• Where the other party is refusing to consolidate multiple civil actions in which similar facts/issues should be dealt with together 

Sometimes a party may bring to court a motion known as the motion of summary judgement, seeking to obtain judgment without a trial. Such a party must, however, prove that there are no compelling issues to warrant a trial. Typically, a judge will conduct a mini-trial and allow oral presentations to assess the credibility of the summary judgement motion. A motion of summary judgment also helps to address some, if not all, of the issues in a civil action that has multiple disputes, thereby hastening the resolution of the case. 

In Canada, the supreme court emphasizes summary judgement as a way to streamline dispute resolution and access to justice, as it reduces the workload of an otherwise resource-constrained judicial system. Obtaining summary judgement also helps the parties involved to save time and money, making it a popular route among Ontario lawyers. 

Step Four: Pre-Trial Conference 

A pre-trial conference is a useful administrative tool in a civil action that helps in the following ways:

  • It gives the parties involved an opportunity to meet face to face and openly discuss issues ahead of trial. This helps them to narrow matters by addressing what is irrelevant before they go to trial.

  • It can sometimes help to resolve the issues to the point where a trial may not be necessary.

  • It ensures cases brought to trial are an effective use of the court system.

  • It helps to declutter the issues ahead of a trial and allows the parties to hear a judicial opinion on the merits of their case.

  • It helps save time for all parties involved.

  • It helps parties to organize their issues better and tighten their arguments ahead of the trial.

A pre-trial may be mandatory or by request depending on the jurisdiction and is usually overseen by a judge different from the one who will preside over the trial. This is intended to encourage the parties to speak openly about the case and get an objective opinion on the dispute. 

Because pre-trial is a time to discuss the issues to be heard at trial and not to adjudicate, witnesses are never present. Nonetheless, this step requires a prior full disclosure at the discovery phase. 

Prior full disclosure also helps the pre-trial judge to:

  • Give a true opinion on the case

  • Narrow the issues

Even though the pre-trial judge has access to the evidence the parties intend to rely on during the trial, they only use it to understand how it applies to the issues being discussed as they will not hear submissions on the evidence.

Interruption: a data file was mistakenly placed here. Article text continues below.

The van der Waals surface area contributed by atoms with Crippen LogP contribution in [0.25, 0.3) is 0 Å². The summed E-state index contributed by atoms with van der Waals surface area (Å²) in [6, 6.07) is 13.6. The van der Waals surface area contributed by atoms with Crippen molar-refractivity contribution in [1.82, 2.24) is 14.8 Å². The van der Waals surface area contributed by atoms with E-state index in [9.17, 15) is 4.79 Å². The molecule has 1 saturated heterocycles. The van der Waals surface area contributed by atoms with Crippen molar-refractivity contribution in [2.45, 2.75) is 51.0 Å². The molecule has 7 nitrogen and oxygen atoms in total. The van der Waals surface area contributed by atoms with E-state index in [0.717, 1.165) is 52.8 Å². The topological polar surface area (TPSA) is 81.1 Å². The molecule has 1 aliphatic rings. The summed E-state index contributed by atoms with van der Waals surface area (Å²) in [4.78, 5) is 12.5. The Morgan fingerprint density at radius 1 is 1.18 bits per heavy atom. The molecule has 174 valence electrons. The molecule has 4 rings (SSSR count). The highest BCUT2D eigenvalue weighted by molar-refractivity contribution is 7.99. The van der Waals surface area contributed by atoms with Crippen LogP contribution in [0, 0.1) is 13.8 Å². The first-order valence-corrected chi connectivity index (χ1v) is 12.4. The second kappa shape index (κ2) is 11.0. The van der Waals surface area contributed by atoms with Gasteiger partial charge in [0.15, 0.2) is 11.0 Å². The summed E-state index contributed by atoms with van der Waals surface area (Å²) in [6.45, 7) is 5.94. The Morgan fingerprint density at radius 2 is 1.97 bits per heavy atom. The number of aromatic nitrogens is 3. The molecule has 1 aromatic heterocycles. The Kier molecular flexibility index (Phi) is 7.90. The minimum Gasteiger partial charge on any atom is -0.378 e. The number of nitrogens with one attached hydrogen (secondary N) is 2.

Step Five: Trial

Even though only about 5% of lawsuits end up at trial, it is the first thing that comes to mind when we think about a civil action. The majority of cases do not end up in trial, not because of a lack of merit but because the legal system is designed to resolve disputes before trial. This is because it would take a lot of time for a case to get to trial. These cases can be resolved at any of the stages discussed above.

Unlike in criminal trials where a jury must be present, it is increasingly becoming rare to include a jury in civil actions as most of these trials are heard by a judge alone. 

Trials involve the following steps, in the order of how they occur, to allow parties to present their arguments and counterarguments:

  • Opening statements 

  • Examination of witnesses

  • Inclusion of documentary evidence

  • Closing statements 

Opening Statements

Opening statements are presented by the lawyers of the parties. 

These statements help in:

  • Outlining reasons for the civil action

  • Setting the stage for what the parties will be presenting 

  • Explaining the issues to be tried

  • Explaining the position of the parties with respect to the issues to be tried

Examination of Witnesses

Once opening statements are concluded, lawyers for both sides will call witnesses to:

  • Provide evidence in support of their argument(s)

  • Offer their expertise in support of a party’s position on the issues

There are strict rules that guide the examination of witnesses as to what questions a lawyer can ask. For example, lawyers cannot ask witnesses leading questions. This is to ensure that witnesses provide truthful and accurate evidence.

Inclusion of Documentary Evidence

Besides witness testimony, documentary evidence in support of a party’s argument is also produced. These documents will have been disclosed to the opposing side at the discovery phase so as to avoid surprises at trial. 

Closing Statements 

Once opening statements and presentation of evidence have been concluded, each party is allowed time to give closing statements. Closing statements allow parties to emphasize their stance on the issues raised with the benefit of referencing witness testimony and evidence provided to bolster their arguments. 

After all the evidence and closing statements have been heard, presented and concluded, the judge or sometimes the jury will take time to assess them, make a decision and prepare judgement. 

If you wish to discuss a potential civil case, talk to an experienced Ottawa civil litigation lawyer from Francis Lawyers. 

Step Six: Judgement and Appeals 

A judgment is a determination of the issues within a civil action following a trial. Judgements can be rendered orally or in writing, put into an order and entered into the court registry. Unless stated otherwise, a judgement takes effect immediately, even before the order is administratively registered into the court registry.  

A party might contest a judgement’s outcome. In such a scenario, they can apply to a higher court for a reversal of the judicial outcome, also known as an appeal. Appeals are mostly premised on mistakes that happened during a trial or in the judge’s reasoning. 

The party considering an appeal needs to file either a notice of appeal or a motion for leave to appeal, depending on the circumstances and level of the court in which the trial took place. The window to file either a notice of appeal or a motion for leave to appeal is usually short in Ontario. Depending on the court you are appealing to, this window is generally 15 to 30 days from the date the judgement was rendered. 

You should have a candid discussion with your lawyer about the possible benefits and potential risks of such an appeal. Usually, the losing party in a civil action appeal is ordered to pay a percentage of the winning party’s legal costs in addition to their own legal expenses. If you wish to discuss a potential appeal, talk to an experienced Ottawa civil litigation lawyer from Francis Lawyers.